Michael Reichmann (Luminous Landscape) coined the term. The post you linked to is discussing Michael's use of the term:

Here's the thing that the pixel peepers don't get. My testing has shown that photographs produced by this camera can be of professional grade — suitable for stock use, professional publication and fine-art exhibition. The fact that it is somewhat noisier than other cameras at any given ISO, and that there is some occasional CA really has little to do with its usefulness as a photographic tool.
http://www.luminous-landscape.com/reviews/cameras/sony828.shtml

I really enjoyed my F828. The swivel body was a great design. Over-head or waist level, it kept the controls consistent with your hand position regardless of where the lens was pointed. Plus you could lay on the ground and still use the viewfinder looking straight down for ground level shots.

On the bottom of this review has a reference to an update on Dec. 2003, so the MR review was originally written before then.

As I remember, MR had been sprinkling a few technical measurements into his camera reviews. He was attacked (usually by DPReview posters) for not being as rigorous with his testing as Phil Askey was with DPReview camera reviews. So he got a bit snippy about what he perceived as an excessive emphasis on technical measurements and started using terms like "Pixel Peeping." (He also stopped including technical measurements in his reviews.)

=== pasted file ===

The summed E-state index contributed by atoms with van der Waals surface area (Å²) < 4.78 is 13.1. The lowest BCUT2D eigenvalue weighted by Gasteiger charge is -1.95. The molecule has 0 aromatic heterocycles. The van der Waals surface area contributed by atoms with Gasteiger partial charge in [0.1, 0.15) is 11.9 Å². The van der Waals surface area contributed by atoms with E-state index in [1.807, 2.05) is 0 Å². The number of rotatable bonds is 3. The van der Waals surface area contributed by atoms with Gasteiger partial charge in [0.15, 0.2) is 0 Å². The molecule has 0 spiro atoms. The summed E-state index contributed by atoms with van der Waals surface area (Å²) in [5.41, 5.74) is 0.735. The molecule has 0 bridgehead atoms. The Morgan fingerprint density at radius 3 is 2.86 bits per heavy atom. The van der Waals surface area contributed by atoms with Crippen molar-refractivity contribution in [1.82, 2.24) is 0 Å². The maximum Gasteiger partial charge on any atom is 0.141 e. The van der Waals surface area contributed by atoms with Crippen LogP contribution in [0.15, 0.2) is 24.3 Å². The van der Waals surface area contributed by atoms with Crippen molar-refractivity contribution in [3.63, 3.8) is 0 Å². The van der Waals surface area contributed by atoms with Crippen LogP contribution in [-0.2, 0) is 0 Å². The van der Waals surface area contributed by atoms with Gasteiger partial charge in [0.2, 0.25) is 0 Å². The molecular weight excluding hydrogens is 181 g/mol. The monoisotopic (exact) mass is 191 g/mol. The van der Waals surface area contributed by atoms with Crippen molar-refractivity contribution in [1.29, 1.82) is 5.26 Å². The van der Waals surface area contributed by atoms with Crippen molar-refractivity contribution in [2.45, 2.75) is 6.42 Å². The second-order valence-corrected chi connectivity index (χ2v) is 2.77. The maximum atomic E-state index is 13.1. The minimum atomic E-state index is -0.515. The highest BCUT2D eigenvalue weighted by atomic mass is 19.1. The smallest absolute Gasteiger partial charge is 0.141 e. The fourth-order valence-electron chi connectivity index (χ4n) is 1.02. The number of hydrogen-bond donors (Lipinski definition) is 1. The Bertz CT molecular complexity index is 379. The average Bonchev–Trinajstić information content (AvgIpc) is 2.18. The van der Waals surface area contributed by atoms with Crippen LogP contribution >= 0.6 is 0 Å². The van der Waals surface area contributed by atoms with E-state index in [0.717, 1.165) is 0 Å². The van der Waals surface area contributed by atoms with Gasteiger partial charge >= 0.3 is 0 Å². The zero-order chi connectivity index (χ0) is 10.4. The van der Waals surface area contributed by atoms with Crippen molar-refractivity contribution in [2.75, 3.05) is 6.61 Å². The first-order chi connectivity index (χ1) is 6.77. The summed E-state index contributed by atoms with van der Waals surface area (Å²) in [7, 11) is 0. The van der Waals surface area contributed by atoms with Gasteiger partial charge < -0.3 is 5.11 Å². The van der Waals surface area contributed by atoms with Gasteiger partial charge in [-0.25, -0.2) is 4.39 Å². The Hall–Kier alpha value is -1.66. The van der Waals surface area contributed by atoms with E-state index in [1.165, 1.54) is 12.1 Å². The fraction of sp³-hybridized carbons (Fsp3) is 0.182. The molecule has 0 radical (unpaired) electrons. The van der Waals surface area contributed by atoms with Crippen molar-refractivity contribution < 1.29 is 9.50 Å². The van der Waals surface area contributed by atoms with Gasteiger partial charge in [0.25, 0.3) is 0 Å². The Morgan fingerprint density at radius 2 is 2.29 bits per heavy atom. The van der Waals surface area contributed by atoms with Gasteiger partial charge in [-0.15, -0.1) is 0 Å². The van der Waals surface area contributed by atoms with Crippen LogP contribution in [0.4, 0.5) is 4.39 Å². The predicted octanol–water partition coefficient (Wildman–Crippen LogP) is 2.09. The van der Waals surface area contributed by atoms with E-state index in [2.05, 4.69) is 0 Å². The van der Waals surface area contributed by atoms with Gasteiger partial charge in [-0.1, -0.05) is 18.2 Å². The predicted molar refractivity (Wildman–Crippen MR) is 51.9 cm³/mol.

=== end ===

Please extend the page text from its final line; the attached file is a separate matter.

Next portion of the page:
The OP in the thread you linked to has the link to the MR review.

Also note that the sentiment expressed in the 2003 MR quote, above, is similar to the point he expressed in his more recent The Full Frame Myth essay (that was also widely attacked on DPReview.)

Wayne

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Mike CH
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Bingo!
In reply to Morris Sullivan, 8 months ago

Morris Sullivan wrote:

I'm an occasional pixel peeper, I don't see the problem here.

My thought is a good image is a good image even if you can't print it large. So the reason I pixel peep is to determine how large I can print. As I said if I'm not printing large, I don't care if it's not ideal at 100%. If I'm displaying digitally, I'm only concerned with the quality at the display size.

Matches my sentiments exactly.

Regards, Mike